He’s a great kid. He’s smart, kind and a hard worker. He’ll do just fine.

 

 

All That Jazz(ercise)

On Saturday, I attended a Jazzercise class for the first (and perhaps only) time in my life. My wife has been an instructor for nearly two decades, and on Saturday they had a “bring your sweetie” strength training class. So basically it was me and all the other spouses/significant others of the instructors and a few class regulars.

                                                               Team shirt.

My wife has been asking me to attend a class for many years — the answer was always a resounding “no way!”

But some of the other spouses/boyfriends have attended classes occasionally — I call them “curve-wreckers” — and I hear all about it for months. Because it was Mother’s Day Eve, I finally waved the white leg warmers of surrender.

Not me. Not Jazzercise either.

Also, I was promised there would be beer afterward.

Here’s what I learned from my adventure:

1. I am the most uncoordinated human being on the planet.

2. “Jazzercise” may sound like something your grandma does at the senior center, but it will kick your butt. And your pecs. And your abs. And every other muscle area in your body. It’s like P90X, set to music.

3. They really need to update their name… because I didn’t hear a single jazz tune. It was more like a “hot hits” radio station.

4. Beer tastes better after a workout. If I keep going back, maybe I can have both kinds of “six-packs.”

5. Happy wife, happy life!

 

 

 

E.T., don’t phone home

My son’s Algebra teacher is also my new hero. Here’s a note she sent out to parents of her students:

Parents –
I have “preached” from the beginning of the school year, in August, that cell phones are not to be out during class unless I have given permission.  Most students are having no problem with this as I allow them to take the phone out to take a picture of a homework screen on the Daily PowerPoint or to use an app for making note of the homework assignment.  Most students can put their phones away after completing the task.
Apparently my long-term sub was a bit more lenient about cell phone use and some students seem to feel his policies still stand.
Noticing this after my return on Monday, I let students know that my policy still stands.  But, I had to confiscate phones from students today.  My policy is stated in the Policies, Procedures and Rules document all students received from me in August.  It is also posted on Schoology.  It refers you to the Student Handbook for the school’s policy on cell phones.  The pertinent section is on page 12.  The Student Handbook is on the school website – www.walnuthillseagles.com.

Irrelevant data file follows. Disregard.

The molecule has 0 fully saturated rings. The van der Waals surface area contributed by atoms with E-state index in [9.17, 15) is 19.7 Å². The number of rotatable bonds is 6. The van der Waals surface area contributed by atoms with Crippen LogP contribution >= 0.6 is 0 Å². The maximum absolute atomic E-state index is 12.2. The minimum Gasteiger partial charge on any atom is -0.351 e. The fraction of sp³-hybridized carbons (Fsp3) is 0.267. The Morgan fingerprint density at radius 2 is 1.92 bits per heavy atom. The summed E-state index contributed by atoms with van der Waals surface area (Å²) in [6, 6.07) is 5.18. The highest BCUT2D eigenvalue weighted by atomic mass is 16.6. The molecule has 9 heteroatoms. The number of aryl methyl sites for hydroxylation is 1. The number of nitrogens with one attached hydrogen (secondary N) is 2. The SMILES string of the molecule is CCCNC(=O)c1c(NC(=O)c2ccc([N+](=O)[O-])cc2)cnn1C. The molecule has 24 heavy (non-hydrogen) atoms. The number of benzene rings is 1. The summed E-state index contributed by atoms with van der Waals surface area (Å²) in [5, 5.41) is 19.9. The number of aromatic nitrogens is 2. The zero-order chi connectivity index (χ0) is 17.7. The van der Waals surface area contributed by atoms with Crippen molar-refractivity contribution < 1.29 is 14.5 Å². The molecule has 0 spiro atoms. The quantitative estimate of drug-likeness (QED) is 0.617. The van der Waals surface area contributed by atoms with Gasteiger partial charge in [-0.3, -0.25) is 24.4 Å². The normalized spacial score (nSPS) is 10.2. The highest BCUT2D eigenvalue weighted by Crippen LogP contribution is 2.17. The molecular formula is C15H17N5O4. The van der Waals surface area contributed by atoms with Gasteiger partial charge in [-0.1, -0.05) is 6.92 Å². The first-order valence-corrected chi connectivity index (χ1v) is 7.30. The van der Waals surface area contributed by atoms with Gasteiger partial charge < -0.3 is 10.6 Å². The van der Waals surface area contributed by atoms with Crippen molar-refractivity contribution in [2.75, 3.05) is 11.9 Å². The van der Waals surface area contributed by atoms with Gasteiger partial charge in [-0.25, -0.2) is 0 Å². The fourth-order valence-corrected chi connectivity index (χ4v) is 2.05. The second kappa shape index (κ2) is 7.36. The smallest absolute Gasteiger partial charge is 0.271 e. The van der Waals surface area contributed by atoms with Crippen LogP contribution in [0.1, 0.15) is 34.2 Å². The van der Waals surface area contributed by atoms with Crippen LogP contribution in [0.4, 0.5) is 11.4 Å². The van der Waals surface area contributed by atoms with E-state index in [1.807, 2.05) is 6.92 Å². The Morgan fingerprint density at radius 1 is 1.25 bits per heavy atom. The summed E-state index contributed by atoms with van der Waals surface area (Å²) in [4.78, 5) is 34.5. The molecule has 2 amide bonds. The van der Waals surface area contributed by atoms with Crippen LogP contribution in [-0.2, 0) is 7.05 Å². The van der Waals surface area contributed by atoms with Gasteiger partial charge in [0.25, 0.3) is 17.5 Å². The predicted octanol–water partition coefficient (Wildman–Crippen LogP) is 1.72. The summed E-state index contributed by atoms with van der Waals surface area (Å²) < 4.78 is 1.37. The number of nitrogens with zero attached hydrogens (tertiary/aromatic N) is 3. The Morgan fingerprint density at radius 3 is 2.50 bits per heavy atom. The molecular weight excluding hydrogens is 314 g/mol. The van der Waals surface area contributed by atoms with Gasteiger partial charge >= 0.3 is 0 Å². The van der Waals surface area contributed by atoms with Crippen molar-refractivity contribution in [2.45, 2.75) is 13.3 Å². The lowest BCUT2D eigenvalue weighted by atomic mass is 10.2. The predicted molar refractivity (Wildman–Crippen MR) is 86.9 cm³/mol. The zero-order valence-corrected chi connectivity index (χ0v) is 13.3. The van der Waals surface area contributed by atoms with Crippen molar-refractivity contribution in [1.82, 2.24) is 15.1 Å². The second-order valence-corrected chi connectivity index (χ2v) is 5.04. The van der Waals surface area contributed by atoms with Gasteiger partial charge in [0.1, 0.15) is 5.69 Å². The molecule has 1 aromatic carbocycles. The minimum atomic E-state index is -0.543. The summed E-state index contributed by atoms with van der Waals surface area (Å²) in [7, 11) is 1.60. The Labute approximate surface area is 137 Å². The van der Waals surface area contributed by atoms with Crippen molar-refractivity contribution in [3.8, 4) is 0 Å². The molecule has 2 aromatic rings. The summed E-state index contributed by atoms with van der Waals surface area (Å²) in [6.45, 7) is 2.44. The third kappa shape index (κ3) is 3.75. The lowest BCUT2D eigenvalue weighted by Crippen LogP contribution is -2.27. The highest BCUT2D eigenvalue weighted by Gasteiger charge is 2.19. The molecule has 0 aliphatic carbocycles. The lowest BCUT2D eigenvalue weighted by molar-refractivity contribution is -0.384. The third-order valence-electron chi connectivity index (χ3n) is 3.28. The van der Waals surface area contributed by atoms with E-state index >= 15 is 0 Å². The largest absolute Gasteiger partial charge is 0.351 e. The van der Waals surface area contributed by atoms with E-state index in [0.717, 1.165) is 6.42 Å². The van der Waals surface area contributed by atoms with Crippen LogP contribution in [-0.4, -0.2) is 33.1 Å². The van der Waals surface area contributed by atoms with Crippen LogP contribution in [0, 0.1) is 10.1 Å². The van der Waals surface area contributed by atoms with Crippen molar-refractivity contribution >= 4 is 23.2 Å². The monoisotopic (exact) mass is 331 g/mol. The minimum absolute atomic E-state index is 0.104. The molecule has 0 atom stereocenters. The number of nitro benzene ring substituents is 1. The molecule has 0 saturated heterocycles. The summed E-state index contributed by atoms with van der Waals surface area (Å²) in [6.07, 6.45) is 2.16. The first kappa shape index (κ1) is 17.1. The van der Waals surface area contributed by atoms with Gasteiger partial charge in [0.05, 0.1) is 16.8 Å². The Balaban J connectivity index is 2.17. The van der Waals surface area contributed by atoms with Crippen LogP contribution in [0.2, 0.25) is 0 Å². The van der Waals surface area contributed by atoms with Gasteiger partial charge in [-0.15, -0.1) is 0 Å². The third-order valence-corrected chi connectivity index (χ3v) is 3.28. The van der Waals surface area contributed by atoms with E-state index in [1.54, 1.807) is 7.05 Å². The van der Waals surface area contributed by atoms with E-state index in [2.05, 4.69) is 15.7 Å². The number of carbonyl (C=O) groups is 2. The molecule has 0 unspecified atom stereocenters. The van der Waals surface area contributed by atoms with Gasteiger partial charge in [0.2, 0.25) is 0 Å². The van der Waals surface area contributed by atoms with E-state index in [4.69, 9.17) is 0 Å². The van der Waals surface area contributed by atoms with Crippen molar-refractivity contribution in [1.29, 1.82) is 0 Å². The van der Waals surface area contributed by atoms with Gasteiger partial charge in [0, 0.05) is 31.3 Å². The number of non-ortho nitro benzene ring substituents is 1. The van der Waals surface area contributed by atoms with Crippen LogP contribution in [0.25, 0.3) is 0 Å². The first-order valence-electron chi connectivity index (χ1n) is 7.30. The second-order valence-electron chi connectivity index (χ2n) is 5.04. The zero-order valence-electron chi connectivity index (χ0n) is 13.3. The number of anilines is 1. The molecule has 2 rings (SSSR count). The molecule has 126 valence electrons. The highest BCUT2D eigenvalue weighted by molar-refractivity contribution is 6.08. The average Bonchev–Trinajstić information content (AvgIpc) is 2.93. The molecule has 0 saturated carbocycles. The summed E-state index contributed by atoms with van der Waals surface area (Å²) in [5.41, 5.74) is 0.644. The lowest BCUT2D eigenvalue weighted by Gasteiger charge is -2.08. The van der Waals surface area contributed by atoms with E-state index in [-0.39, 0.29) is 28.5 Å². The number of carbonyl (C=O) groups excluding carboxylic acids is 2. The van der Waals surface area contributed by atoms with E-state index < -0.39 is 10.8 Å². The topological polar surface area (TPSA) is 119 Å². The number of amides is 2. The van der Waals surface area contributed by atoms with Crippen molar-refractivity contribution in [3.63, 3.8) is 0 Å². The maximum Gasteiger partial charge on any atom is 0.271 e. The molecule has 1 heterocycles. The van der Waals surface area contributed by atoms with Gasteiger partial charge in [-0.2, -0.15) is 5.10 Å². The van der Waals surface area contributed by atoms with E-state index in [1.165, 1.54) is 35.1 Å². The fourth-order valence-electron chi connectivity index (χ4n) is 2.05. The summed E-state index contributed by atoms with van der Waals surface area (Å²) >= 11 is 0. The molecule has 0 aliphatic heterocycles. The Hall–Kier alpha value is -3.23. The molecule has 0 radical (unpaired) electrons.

I’ve heard all the excuses: it’s my mom letting me know that she’s picking me up after school; it’s my grandma telling me she’ll be coming to get me at a certain time for a dentist appt; it’s my friend letting me know what we’re doing this weekend, and on and on it goes. I even had a student tell me (as their phone was actually ringing), that they needed to take the call.  Did I mind?!
If as a parent, you feel it is more important that your child is always checking their cell phone for a message, please let me know.  I will not repeat instruction, during class or at a Help Time, for students who choose to use their instruction time for cell phone time.  I feel they can last 50 minutes in a class, then check for messages on their way to their next class.  We often finish with a few minutes left in the bell and I haven’t minded that they pull their phones out then.
Emergencies should always come through an office.  I cannot release a student without office notification anyway, so letting them know about something through a cell phone message isn’t the proper or most expedient way to retrieve your student from school.
I hope you can support me in this.  My assumption is that your child is at Walnut for an education.  If that’s not important to you or your child, then I need to know this.
Thanks so much,
Mrs. Burris
 I love it! Her class is the high school equivalent of Luke’s Diner on Gilmore Girls: 

I love the closing lines the most: I hope you can support me in this.  My assumption is that your child is at Walnut for an education.  If that’s not important to you or your child, then I need to know this.